Sunday, March 17, 2013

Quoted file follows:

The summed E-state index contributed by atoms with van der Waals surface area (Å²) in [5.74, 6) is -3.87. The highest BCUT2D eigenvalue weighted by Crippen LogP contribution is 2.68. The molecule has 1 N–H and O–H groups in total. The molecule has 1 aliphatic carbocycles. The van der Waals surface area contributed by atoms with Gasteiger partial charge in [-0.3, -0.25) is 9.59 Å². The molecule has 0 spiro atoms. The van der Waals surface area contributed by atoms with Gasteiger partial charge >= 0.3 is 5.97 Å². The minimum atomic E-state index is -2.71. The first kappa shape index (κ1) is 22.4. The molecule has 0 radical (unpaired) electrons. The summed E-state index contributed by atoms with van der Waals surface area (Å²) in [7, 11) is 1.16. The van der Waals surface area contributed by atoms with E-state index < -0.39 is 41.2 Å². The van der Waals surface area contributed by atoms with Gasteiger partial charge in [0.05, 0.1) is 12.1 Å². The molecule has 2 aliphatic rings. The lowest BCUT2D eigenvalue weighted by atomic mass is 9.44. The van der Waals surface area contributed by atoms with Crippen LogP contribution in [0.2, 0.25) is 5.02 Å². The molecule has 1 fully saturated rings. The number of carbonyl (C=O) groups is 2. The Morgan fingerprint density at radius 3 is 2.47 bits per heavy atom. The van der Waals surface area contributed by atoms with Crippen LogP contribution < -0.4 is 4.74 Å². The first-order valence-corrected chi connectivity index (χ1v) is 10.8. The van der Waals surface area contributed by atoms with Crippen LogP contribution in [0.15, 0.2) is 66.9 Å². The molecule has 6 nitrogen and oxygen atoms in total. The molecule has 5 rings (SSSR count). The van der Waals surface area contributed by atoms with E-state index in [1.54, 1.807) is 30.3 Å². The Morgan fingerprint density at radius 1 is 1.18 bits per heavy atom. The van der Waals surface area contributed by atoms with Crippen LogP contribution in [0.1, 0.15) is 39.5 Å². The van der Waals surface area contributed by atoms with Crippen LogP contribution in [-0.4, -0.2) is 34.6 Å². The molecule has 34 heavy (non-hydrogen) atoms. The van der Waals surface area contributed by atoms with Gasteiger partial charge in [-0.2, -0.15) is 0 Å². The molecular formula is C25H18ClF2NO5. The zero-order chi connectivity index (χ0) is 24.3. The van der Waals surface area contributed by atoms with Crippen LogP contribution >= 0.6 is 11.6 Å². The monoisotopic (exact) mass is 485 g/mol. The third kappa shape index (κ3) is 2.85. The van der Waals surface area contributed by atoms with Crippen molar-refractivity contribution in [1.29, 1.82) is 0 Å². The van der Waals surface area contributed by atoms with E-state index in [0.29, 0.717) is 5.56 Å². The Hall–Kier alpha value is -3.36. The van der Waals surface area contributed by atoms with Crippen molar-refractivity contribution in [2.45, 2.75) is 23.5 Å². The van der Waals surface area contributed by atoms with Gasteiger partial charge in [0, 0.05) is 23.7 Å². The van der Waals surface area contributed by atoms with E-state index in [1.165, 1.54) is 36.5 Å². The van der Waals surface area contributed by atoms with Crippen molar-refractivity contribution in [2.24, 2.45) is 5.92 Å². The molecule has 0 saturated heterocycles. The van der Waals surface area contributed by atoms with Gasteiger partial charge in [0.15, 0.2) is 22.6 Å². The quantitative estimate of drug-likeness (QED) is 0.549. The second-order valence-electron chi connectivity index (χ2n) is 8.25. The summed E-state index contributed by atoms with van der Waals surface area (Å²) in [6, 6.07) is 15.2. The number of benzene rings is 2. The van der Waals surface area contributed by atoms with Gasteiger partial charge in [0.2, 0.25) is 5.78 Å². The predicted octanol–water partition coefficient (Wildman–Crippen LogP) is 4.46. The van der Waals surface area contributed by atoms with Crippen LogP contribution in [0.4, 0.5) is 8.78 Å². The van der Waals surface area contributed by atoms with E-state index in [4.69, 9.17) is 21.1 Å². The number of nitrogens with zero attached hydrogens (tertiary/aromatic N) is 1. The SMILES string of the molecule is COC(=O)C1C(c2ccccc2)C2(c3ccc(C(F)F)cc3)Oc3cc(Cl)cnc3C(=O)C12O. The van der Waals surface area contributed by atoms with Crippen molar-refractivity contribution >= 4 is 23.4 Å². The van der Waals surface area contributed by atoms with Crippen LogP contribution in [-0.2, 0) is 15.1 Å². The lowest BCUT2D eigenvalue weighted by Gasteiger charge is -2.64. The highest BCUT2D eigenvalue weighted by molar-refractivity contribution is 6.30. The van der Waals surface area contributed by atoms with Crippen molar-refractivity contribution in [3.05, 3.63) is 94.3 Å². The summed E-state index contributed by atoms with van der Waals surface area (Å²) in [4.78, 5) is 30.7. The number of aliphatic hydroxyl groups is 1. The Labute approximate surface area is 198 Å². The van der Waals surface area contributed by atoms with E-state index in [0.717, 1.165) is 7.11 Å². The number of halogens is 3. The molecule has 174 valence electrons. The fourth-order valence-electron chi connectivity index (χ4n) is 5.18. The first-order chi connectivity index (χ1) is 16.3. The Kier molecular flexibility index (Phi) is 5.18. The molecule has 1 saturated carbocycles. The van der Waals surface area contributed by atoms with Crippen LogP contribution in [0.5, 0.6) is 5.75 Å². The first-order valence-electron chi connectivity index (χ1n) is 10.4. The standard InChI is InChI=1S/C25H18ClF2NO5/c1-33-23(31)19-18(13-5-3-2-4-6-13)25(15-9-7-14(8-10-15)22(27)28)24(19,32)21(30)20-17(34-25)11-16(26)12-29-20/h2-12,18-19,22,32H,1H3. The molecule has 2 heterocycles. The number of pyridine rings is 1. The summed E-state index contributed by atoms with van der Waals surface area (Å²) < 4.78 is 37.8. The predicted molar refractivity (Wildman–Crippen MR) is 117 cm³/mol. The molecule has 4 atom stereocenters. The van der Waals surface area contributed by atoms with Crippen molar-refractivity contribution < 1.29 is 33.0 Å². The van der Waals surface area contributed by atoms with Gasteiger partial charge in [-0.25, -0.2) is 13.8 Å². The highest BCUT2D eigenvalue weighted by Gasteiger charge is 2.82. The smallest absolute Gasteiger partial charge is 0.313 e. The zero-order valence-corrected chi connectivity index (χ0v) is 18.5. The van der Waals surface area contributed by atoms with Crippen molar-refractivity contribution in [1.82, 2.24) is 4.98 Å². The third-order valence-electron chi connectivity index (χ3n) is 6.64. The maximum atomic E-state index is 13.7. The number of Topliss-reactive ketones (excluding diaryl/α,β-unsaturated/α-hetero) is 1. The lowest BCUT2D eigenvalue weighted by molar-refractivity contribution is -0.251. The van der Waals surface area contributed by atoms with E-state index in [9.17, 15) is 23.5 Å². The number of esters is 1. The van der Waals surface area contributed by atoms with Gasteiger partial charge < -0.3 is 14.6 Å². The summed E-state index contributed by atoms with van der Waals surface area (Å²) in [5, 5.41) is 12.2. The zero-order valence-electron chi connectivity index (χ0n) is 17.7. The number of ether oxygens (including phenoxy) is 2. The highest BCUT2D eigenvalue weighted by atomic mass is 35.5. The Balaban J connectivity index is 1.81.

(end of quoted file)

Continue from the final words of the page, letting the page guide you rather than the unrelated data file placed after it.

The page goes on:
Happy St. Patrick’s Day! I confess I am not Irish, though my cousins and husband are. In my heart, I love all things Irish and Celtic. My people, the Greeks, were close to the ancient Celts, a diverse group of humanity united by similarities of religion, language, and custom, and little else. Early on, they borrowed the Greek alphabet for their writing. Nora Chadwick and Jean Markale are noted authorities for those who want to read more. Stories of Boadicea and St. Patrick himself are covered in novels by Pauline Gedge and ark Godwin. Irish dolls are usually vinyl or hard plastic and dressed in traditional dress, like the Connemara Woman. Some are built on wire armatures with clay heads realistically painted. There are cloth dolls with real Arran sweaters in miniatures, as well. Some are leprechauns, of course, and I have one of the clay heads discussed above and several charm dolls of silver. I have Irish dancers made of bisque, in Ireland, and dressed in traditional outfits. One angel laying a harp is dressed like Boadicea, who was strictly Iceni, not Irish, but the little brooch, cloak, and long read hair are just like her. I also have figurines of Irish Dresden, one of Scarlet O’Hara, and Irish Belleek china and figurines. There are many leprechauns made as dolls and stuffed animal made by novelty companies to be sold today, as well as miniatures mugs of Green to symbolize the famous green beer! There are also Santa dressed as leprechauns with rainbows and pots of gold at their feet.